Many people will find working with a debt relief agency is their best bet for overcoming their financial woes. There are a lot of options out there—some much better than others. It’s essential you do a bit of research to see what agencies are legit versus scam-like. Freedom Debt Relief is generally considered to be one of the most reliable players in this industry. They’ve helped countless people get out of debt through their settlement and consolidation programs. You can find plenty of Freedom Debt Relief reviews online to back up their practices.

Create a Budget and Use Apps

It’s easy to let wasteful spending slip through the cracks when you’re not keeping track of your spending—even if you’ve already gotten out of debt. Therefore, you need to stay on top of things—by creating and sticking to a budget, using financial planning apps, or both. Here are the essentials to creating an effective budget:

  • Get all your financial statements in one place. This should include anything that denotes a source of income or expenditure—bank or investment statements, bills, credit card balances, paystubs—anything. Leaving things out here will render your budget incomplete.
  • Total up your income and expenses each month. You’ll then be able to see exactly how much of a surplus or deficit you have based on your current spending.
  • Divide your expenses between essential and non-essential costs. Essentials are going to be things like rent, insurance, and utilities. These things are also generally going to run around the same total each month. Non-essentials are things that you spend on but don’t necessarily need, such as subscriptions, eating out, or entertainment.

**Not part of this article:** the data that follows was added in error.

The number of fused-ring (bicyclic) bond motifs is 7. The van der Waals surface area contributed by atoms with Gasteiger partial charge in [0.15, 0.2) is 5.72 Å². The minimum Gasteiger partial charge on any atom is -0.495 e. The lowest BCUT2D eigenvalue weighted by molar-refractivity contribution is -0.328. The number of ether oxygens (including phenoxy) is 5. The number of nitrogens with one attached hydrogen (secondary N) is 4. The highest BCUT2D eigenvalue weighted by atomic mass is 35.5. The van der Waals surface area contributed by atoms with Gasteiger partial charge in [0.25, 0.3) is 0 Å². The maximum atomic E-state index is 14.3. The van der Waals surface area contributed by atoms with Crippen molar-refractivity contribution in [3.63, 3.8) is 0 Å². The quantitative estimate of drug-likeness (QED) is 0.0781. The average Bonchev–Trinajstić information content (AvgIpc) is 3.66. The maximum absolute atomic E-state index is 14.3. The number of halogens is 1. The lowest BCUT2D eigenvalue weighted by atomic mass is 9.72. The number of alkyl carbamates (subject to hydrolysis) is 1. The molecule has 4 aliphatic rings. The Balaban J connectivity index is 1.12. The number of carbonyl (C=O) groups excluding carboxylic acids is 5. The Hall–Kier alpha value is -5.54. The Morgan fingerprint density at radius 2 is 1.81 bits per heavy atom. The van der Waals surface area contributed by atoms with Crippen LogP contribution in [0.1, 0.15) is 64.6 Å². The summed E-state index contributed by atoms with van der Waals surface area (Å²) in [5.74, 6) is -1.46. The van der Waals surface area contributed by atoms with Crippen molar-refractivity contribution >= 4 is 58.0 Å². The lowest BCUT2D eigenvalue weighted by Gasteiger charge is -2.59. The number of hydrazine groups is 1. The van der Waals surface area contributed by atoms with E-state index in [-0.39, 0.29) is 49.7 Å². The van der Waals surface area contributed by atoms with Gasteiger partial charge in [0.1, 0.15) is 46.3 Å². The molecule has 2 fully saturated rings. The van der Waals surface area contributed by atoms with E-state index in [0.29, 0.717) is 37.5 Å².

• Cut out wasteful spending as needed. This is going to be different for everyone relative to income and debt levels. Start with the non-essentials. Most people spend too much in this category but often don’t even realize it. It’s also possible you’re throwing money away in the essential category as well. Consider ways to reduce your living costs, too.

There are a lot of apps out there that can help you out with the budgeting process. These will make it more likely you can stay organized and accountable to your saving and spending goals. While everyone’s looking for something different in a budgeting app, these ones are generally considered to be some of the best budgeting apps:

  • Mint: This app tracks your income and spending, sends alerts when you have bills due, and even tells you when you’re spending too much money.
  • Acorns: The average person is often intimidated by the idea of investing their money. Acorns basically automates this process by rounding your regular transactions up to the nearest dollar and putting that money into an investment account.
  • Clarity Money: This is sort of a Swiss Army Knife of budgeting apps. It’s easy to use and has all the features you need to put your finances into perspective.

These apps are either free or come with a very reasonable cost relative to the service they provide you. There’s really no reason to not use one of these, regardless of your spending situation.

Wasteful spending is hard to get under control. Humans are creatures of habit. Once we get used to something, we’re more likely to continue with it than to change our actions. But this doesn’t mean you’re going to be stuck in a wasteful spending cycle forever. There are ways to recognize and correct these spending habits, and get your financial life back on track.